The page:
Tuesday, April 16, 2013

First lesson learned - docking a bigger boat

Despite the hangovers from the boat warming party, everyone wanted to go sailing on the new boat Sunday afternoon.  We spent a lot of the morning goofing off while everyone got into place. The girls recited all the lines they knew from Titanic to me. Impressively more than I know myself. 

We disconnected the shore power, fired up the engine and prepared to cast off. I ignored the shallow water alarm that was beeping on the chartplotter thinking, the water is always shallow here, we'll be ok.

I started backing out of the slip, and I ran into a problem. The boat was not turning.

At 27 feet, the Seahorse was short enough that even if you back straight out of the slip, you still had enough space between piers to make a turn. At 34 feet, Gimme Shelter almost bridges the entire space between piers. I pulled forward and attempted to back up again. It still wouldn't back to starboard.

I was also noticing that once moving forward or backward, it took a lot more reverse throttle to get Gimme Shelter to stop moving when compared to the Seahorse. Objects in motion tend to stay in motion and all that.

I was starting to get nervous. I had five passengers watching me struggling at the helm.  The guys were standing on the front, and I'm sure they would have helped, but there was a pretty big language barrier, and I don't blame Fred for being nervous.  

Just as I was about to bump the dock behind us, I pulled forward again.

I slowly backed up again. This time the wheel jerked in my hands, which meant the rudder had plowed into the bottom. This sent our aft to port instead of starboard -- not the direction I was wanting to go, but at least we weren't sideways anymore. I started backing down the lane to the channel, and for a second I thought everything would be ok. Then the wheel jerked in my hands again as the rudder hit more mud, and we were once again turning sideways.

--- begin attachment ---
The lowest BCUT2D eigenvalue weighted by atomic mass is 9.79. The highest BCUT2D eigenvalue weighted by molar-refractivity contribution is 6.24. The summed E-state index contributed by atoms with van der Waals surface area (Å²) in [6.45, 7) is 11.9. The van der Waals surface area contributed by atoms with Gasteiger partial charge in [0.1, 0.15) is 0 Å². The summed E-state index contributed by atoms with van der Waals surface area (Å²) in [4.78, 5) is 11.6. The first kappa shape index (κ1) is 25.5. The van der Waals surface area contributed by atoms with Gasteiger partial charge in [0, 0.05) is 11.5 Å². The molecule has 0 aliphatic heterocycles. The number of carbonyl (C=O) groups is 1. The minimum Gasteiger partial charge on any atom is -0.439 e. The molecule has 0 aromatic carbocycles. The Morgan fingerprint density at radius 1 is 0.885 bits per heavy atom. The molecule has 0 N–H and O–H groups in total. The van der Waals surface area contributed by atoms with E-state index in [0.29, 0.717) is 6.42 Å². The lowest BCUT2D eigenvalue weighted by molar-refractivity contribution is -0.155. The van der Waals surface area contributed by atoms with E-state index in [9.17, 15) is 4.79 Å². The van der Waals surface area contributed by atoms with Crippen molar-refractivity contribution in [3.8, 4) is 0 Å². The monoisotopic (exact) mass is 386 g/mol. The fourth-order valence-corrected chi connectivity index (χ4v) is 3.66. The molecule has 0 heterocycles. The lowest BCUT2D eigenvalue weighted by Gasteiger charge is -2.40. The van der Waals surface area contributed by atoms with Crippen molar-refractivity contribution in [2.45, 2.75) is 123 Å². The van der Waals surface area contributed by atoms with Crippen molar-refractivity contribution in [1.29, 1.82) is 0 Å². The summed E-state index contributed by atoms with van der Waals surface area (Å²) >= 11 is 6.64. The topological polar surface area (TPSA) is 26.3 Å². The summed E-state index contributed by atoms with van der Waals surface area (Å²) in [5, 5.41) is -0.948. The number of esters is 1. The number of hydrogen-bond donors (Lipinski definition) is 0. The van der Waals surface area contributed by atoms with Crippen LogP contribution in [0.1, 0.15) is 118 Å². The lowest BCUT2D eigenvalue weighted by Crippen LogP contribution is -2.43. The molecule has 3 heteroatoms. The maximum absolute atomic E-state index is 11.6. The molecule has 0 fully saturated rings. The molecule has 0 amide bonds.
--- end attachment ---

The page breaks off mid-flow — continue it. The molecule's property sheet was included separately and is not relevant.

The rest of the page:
Thank goodness me and Fred now know exactly how to deal with each other in high stress situations. There was a period of time when we first started sailing together where the second anything went wrong everyone paniced and there was a little bit of chaos. We have both learned to at the very least hide our panic from each other in stressful situations. A calm atmosphere is really a must in this kind of situation.  

At this point, I gave up and pulled back into the slip.

I was embarrassed, and I felt like I let everyone down, but trying to back out a large vessel during low tide that I had driven all of one time was just not a good idea. I didn't want to smash into something and end up in one of those "credit card captains" videos on YouTube

In consolation I invited everyone onto the Seahorse, which has a deeper slip further down the pier. Everyone was more than happy to go out on the little boat. It was just the joy of going out on a sailboat that everyone was really looking forward to. I think in the end it was only important to us to take the new boat out. It backed out with no problem, and we were off for a quick cruise through upper Galveston Bay.

Everyone took so many pictures on the way out.  I forget there really is a lot of cool things to see.  

 I asked Buenjy to take pictures of Fred for me since we never get pictures of him. Such is the life of a photographer. It's unfortunate that Fred and I both had crazy hair after drinking all night and sleeping on the boat. He still looks good to me though.  

All in all, everyone had a great time and I was very happy to have everyone on the boat. Anyone and everyone is welcome to come sail with us anytime! There is nothing like sharing the joy of sailing. (Unless we don't like you ... or it's low tide.)